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Post-Secondary Institutions Need to do a Better Job at Arming Graduates With Employability Skills

Ottawa, May 10, 2016– Despite Canada having one of the highest levels of educational attainment in the world, employers often voice concerns about a lack of skills among recent graduates. As a new class of post-secondary graduates prepares to enter the world of work, a new Conference Board of Canada report suggests that Canadian post-secondary institutions need to do a better job at matching their education programs to labour market needs.

Ottawa, May 10, 2016—Despite Canada having one of the highest levels of educational attainment in the world, employers often voice concerns about a lack of skills among recent graduates. As a new class of post-secondary graduates prepares to enter the world of work, a new Conference Board of Canada report suggests that Canadian post-secondary institutions need to do a better job at matching their education programs to labour market needs.

“Aligning skills to the labour market is critically important to our overall economy and Canadians’ life satisfaction,” says Michael Bloom, Vice-President, Industry and Business Strategy, The Conference Board of Canada. “Skills mismatches can result in underemployment or overemployment, which in turn leads to unhappy employees, and poor workplace performance.”

Highlights

  • Canadian companies often have difficulty finding people with the right skills for available jobs.
  • Canada’s post-secondary institutions need to do a better job at matching their curricula, pedagogy and programs to labour market needs.
  • Better matching would be possible through multiple strategies including improved labour market information systems, shorter school-to-work transitions, partnerships between employers and educators, and informed employers.

Roughly 53 per cent of Canadian adults hold a university or college credential, and another 12 per cent hold trade certificates. However, previous Conference Board research found that over 70 per cent of employers saw gaps in job candidates’ and recent hires’ critical thinking and problem-solving skills. Between one-third and one-half also said that they observed deficits in literacy, communication, and teamwork skills among recent graduates and job candidates.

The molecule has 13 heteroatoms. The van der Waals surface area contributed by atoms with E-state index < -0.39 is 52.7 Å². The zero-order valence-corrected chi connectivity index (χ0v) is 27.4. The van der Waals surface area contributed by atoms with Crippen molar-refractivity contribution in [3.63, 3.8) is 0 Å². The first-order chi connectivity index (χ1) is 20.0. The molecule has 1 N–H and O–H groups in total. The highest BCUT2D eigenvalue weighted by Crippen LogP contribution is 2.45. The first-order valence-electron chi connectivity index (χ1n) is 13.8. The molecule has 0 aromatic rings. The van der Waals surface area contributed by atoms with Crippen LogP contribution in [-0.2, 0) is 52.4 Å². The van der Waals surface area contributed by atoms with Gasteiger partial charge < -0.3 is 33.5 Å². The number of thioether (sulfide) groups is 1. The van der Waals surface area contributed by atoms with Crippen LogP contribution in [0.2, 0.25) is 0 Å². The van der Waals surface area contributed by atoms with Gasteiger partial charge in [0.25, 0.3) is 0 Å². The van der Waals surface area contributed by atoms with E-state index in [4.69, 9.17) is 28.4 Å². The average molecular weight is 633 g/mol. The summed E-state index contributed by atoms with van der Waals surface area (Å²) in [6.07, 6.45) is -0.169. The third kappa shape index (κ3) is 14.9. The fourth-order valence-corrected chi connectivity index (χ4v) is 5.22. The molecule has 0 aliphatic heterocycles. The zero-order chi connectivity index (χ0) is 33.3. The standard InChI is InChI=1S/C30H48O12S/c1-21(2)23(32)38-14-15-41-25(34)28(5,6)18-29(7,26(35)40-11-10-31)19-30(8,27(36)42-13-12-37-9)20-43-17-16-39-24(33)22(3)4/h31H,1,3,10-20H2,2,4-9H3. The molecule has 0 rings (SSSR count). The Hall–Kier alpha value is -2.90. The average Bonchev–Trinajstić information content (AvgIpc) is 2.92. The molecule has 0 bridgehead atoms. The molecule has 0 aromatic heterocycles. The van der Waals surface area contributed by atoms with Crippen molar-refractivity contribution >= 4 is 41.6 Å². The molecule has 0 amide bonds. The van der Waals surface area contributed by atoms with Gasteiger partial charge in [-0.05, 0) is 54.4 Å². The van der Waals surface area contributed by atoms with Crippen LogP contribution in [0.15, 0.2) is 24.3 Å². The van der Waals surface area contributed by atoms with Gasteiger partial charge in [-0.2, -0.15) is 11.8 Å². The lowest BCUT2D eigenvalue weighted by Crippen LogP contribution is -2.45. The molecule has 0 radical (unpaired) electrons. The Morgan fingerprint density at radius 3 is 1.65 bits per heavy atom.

The report, Aligning Skills Development With Labour Market Need, examines the paradox of rising levels of education attainment and skills shortages. It finds that the skills gaps and mismatches can be explained in part by how much individual disciplines align to the world of work.

Many programs of study—most notably in business, finance, engineering, and health care—have excellent alignment between curricula, the development of knowledge, essential skills, technique and workplace skills and their application. These programs offer a clear pathway from post-secondary education to supervised training and mentorship and actual practice. Graduates from vocationally-oriented disciplines are much more likely to work in their field and also tend to earn more.

However, graduates from programs that lack cooperative education, internships or apprenticeships are more likely to develop skills that are not as relevant to employers or where the fit to the world of work is not as close.

The report recommends four strategies to address weak alignment between skills development and labour market needs, including:

  • Ensure recent graduates and employers have access to the latest information on Canada’s labour market to make the best possible decisions (e.g., skills needed and skills available);
  • Improve collaboration between governments and post-secondary institutions to adapt curricula and respond to increases in demand for skills;
  • Encourage partnerships between employers and educators to integrate cooperative education, internships and apprenticeships into post-secondary learning; and
  • Expand scale and scope of employee training to enhance employees’ skills and capabilities for innovation and high performance.

This report, Aligning Skills Development With Labour Market Need, is available via The Conference Board of Canada’s e-Library.


For more information contact

Corporate Communications
613-526-3280
corpcomm@conferenceboard.ca


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